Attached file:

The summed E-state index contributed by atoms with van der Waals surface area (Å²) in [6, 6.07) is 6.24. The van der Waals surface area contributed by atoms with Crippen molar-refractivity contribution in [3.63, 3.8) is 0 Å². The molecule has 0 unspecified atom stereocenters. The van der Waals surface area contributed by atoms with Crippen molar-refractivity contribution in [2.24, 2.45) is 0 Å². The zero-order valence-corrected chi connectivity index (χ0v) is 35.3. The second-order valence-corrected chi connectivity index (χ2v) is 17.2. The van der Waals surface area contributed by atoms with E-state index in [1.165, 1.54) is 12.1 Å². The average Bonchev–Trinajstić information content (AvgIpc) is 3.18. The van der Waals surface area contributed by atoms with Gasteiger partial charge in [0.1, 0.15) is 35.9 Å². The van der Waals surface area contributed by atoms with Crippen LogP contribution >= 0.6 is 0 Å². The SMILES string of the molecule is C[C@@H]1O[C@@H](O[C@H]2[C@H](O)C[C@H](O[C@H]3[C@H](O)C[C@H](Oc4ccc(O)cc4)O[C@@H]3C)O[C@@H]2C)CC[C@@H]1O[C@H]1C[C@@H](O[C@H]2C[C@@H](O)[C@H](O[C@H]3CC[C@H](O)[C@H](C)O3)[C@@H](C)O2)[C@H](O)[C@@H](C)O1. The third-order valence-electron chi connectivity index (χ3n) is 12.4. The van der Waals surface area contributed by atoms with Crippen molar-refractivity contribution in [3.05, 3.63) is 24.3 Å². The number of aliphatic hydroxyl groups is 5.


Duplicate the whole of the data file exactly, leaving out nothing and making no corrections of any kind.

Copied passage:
The summed E-state index contributed by atoms with van der Waals surface area (Å²) in [6, 6.07) is 6.24. The van der Waals surface area contributed by atoms with Crippen molar-refractivity contribution in [3.63, 3.8) is 0 Å². The molecule has 0 unspecified atom stereocenters. The van der Waals surface area contributed by atoms with Crippen molar-refractivity contribution in [2.24, 2.45) is 0 Å². The zero-order valence-corrected chi connectivity index (χ0v) is 35.3. The second-order valence-corrected chi connectivity index (χ2v) is 17.2. The van der Waals surface area contributed by atoms with E-state index in [1.165, 1.54) is 12.1 Å². The average Bonchev–Trinajstić information content (AvgIpc) is 3.18. The van der Waals surface area contributed by atoms with Gasteiger partial charge in [0.1, 0.15) is 35.9 Å². The van der Waals surface area contributed by atoms with Crippen LogP contribution >= 0.6 is 0 Å². The SMILES string of the molecule is C[C@@H]1O[C@@H](O[C@H]2[C@H](O)C[C@H](O[C@H]3[C@H](O)C[C@H](Oc4ccc(O)cc4)O[C@@H]3C)O[C@@H]2C)CC[C@@H]1O[C@H]1C[C@@H](O[C@H]2C[C@@H](O)[C@H](O[C@H]3CC[C@H](O)[C@H](C)O3)[C@@H](C)O2)[C@H](O)[C@@H](C)O1. The third-order valence-electron chi connectivity index (χ3n) is 12.4. The van der Waals surface area contributed by atoms with Crippen molar-refractivity contribution in [3.05, 3.63) is 24.3 Å². The number of aliphatic hydroxyl groups is 5.